AS EASTERN EUROPE goes into another winter, conditions of life for its people are steadily deteriorating. The old economic system is collapsing faster than a new one can be built, and people whose lives were meager enough under the Communist regimes are now even less well off. They know that Western Europe got rich after World War II, and they are desperately looking there for the examples to guide them in jump-starting their own prosperity.

But it's easy to forget that the recovery in the West began slowly, and the rise to real wealth, comparable to this country's, took a generation. A lot of useful lessons can be drawn from Western Europe's post-1945 experience, and one of the most important is a matter of politics. Expectations in the West in those years of rapid progress were low, and people knew that many years of hard work lay ahead of them. In contrast the extremely high expectations in Eastern Europe are turning into a real menace to the newly elected governments there, as the Polish election demonstrated. A lot of people thought that the end of the Soviet empire would automatically mean a great leap upward in standards of living. There's not yet much appreciation for the time and effort that will be required.

The West also had some important advantages that the Eastern Europeans lack. The Organization for European Cooperation and Development, a sort of council of economic advisers for the industrial democracies, held a conference recently on Eastern Europe's prospects, and some of the close watchers made that point. Western Europe's experience with markets and parliamentary democracy was much more extensive and more recent in 1945 than the Eastern countries' is today. People in the West knew a lot about organizing both companies and political parties. In most of the Eastern countries, it's going to take time to learn those skills.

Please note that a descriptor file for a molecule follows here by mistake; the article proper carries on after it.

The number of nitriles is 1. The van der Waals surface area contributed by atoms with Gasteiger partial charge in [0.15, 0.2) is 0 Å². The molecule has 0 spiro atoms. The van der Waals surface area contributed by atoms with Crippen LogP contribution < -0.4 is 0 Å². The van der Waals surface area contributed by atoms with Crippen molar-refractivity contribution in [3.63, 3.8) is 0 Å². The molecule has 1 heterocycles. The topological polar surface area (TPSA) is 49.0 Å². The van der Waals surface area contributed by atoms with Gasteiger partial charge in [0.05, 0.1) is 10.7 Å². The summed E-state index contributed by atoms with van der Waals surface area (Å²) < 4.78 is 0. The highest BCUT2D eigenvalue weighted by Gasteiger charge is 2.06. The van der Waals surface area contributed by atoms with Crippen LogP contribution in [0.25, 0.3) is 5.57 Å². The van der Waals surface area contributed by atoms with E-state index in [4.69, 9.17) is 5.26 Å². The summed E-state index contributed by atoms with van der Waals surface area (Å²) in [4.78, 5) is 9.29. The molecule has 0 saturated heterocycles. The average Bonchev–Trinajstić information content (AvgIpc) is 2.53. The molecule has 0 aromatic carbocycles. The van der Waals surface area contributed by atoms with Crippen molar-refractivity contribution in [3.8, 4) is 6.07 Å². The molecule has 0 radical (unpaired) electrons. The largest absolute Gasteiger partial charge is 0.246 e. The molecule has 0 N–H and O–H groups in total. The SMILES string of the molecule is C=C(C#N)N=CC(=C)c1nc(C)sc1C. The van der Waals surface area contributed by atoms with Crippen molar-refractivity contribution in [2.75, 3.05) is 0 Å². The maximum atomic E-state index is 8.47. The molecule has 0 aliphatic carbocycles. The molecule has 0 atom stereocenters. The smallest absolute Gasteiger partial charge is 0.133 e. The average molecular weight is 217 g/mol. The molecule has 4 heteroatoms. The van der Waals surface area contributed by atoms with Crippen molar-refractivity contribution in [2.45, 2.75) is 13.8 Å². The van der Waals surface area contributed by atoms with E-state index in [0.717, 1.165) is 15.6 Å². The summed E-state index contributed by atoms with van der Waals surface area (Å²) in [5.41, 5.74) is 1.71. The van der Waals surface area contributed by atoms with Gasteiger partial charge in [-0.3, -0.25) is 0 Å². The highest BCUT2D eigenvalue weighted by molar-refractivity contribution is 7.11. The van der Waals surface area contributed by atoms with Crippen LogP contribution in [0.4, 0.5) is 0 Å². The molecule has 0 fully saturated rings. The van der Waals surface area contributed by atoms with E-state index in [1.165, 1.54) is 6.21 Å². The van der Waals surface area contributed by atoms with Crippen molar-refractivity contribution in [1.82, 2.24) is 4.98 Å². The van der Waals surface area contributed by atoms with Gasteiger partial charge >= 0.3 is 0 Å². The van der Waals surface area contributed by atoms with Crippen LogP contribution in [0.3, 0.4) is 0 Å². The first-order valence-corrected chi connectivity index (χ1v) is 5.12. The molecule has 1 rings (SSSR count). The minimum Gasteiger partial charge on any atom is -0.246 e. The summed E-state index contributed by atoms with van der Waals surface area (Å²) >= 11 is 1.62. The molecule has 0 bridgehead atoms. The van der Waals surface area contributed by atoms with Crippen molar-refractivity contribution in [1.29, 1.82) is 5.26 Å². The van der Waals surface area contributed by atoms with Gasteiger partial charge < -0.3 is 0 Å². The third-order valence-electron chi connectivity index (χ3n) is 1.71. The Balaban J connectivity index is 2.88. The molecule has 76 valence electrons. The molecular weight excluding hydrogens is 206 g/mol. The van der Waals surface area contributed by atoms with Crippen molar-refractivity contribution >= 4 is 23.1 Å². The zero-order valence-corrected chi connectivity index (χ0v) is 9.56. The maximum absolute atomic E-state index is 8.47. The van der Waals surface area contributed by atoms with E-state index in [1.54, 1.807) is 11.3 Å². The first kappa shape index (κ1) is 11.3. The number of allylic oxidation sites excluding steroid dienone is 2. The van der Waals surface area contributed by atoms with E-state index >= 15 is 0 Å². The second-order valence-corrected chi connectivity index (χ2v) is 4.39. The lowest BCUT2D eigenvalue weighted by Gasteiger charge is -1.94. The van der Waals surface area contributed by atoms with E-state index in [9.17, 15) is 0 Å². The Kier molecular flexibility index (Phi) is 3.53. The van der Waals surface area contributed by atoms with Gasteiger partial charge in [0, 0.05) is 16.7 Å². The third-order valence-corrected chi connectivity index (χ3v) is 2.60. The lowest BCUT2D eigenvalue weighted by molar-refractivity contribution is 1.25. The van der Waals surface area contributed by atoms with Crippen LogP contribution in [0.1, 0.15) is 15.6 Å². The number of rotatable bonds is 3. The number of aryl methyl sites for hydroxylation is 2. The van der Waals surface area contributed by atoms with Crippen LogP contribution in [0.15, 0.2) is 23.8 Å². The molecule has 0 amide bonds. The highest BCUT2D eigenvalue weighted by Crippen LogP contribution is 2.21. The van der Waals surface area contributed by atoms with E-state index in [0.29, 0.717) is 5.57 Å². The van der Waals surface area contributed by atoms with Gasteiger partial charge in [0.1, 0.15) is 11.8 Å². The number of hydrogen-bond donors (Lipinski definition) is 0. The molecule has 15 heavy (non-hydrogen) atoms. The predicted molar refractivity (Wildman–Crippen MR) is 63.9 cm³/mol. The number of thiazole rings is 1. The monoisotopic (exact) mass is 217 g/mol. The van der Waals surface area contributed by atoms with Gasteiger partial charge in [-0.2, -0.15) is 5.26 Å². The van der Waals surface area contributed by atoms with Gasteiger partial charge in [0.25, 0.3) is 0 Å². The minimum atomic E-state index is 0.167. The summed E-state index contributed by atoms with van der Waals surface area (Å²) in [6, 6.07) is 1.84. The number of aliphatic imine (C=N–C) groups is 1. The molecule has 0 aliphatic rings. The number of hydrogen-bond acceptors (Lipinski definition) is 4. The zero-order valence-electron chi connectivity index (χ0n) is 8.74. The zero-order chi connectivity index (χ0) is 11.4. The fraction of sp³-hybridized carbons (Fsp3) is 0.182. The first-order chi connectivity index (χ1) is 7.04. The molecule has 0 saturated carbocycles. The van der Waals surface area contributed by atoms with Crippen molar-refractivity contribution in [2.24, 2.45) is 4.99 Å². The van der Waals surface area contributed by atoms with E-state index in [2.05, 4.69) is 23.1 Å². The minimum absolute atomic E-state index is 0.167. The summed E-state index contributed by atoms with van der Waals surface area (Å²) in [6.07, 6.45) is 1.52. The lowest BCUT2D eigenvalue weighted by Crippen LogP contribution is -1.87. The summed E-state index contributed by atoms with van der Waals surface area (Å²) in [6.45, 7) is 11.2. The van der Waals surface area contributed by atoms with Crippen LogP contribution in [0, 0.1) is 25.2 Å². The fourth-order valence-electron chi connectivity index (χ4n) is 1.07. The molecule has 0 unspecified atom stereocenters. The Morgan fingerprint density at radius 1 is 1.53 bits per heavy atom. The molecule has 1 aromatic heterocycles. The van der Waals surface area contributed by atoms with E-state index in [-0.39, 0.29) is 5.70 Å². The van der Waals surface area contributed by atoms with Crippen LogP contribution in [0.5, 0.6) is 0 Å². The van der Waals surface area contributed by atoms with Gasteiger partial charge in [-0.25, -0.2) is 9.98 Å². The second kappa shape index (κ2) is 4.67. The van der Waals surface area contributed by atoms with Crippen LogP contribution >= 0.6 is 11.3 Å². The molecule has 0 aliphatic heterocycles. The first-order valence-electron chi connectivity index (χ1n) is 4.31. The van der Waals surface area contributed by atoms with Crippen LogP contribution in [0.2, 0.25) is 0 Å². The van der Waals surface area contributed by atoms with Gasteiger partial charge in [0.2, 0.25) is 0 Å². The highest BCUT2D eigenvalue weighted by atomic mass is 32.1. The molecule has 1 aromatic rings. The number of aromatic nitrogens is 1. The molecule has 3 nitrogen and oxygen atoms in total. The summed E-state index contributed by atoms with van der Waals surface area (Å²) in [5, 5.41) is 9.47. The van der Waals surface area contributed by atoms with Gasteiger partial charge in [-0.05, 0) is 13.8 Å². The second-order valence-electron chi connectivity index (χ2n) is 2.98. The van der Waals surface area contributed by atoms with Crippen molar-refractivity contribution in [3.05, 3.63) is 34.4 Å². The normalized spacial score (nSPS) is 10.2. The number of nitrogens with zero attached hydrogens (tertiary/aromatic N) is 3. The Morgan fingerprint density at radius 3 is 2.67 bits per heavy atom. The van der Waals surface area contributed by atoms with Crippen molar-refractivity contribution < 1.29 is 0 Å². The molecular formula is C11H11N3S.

While the Marshall Plan of 1948 was a crucial part of the postwar recovery in the West, it was a response to the Soviet threat, and nothing so dramatic exists today. The danger currently is less visible. Eastern Europe is beginning to show a certain resemblance to the years after 1918, when uncertain new countries suddenly set free from the old empires were left to drift with the tides of power politics. That history makes a strong case for vigorous Western help now -- investment, humanitarian aid in emergencies, relief from the debts that the Communist regimes ran up and above all ensured access to the markets of the rich Western countries. But to make good use of it, Eastern Europeans are going to have to acknowledge that building the Western European economy was slow, difficult work -- and it's not likely to be any easier or quicker in the East.